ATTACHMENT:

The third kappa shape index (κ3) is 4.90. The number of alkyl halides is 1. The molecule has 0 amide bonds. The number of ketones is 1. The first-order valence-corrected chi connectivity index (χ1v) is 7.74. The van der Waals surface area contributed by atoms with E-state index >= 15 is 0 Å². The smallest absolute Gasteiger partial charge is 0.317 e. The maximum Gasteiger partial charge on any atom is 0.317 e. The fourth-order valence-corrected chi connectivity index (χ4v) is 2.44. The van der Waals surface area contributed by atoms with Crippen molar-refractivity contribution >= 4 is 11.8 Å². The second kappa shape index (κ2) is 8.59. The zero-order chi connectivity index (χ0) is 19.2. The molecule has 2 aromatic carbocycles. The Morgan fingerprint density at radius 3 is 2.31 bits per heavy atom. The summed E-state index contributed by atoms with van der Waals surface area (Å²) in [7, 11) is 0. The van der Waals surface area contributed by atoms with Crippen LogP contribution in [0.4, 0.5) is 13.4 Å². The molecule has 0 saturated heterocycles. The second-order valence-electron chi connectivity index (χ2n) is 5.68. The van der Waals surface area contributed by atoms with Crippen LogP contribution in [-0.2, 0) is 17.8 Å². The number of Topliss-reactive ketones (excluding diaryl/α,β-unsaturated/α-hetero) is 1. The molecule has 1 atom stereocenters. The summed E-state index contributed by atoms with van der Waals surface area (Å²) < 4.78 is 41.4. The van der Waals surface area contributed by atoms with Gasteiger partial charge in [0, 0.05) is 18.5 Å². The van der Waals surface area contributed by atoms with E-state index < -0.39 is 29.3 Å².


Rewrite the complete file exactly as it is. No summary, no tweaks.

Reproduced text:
The third kappa shape index (κ3) is 4.90. The number of alkyl halides is 1. The molecule has 0 amide bonds. The number of ketones is 1. The first-order valence-corrected chi connectivity index (χ1v) is 7.74. The van der Waals surface area contributed by atoms with E-state index >= 15 is 0 Å². The smallest absolute Gasteiger partial charge is 0.317 e. The maximum Gasteiger partial charge on any atom is 0.317 e. The fourth-order valence-corrected chi connectivity index (χ4v) is 2.44. The van der Waals surface area contributed by atoms with Crippen molar-refractivity contribution >= 4 is 11.8 Å². The second kappa shape index (κ2) is 8.59. The zero-order chi connectivity index (χ0) is 19.2. The molecule has 2 aromatic carbocycles. The Morgan fingerprint density at radius 3 is 2.31 bits per heavy atom. The summed E-state index contributed by atoms with van der Waals surface area (Å²) in [7, 11) is 0. The van der Waals surface area contributed by atoms with Crippen LogP contribution in [0.4, 0.5) is 13.4 Å². The molecule has 0 saturated heterocycles. The second-order valence-electron chi connectivity index (χ2n) is 5.68. The van der Waals surface area contributed by atoms with Crippen LogP contribution in [-0.2, 0) is 17.8 Å². The number of Topliss-reactive ketones (excluding diaryl/α,β-unsaturated/α-hetero) is 1. The molecule has 1 atom stereocenters. The summed E-state index contributed by atoms with van der Waals surface area (Å²) < 4.78 is 41.4. The van der Waals surface area contributed by atoms with Gasteiger partial charge in [0, 0.05) is 18.5 Å². The van der Waals surface area contributed by atoms with E-state index < -0.39 is 29.3 Å².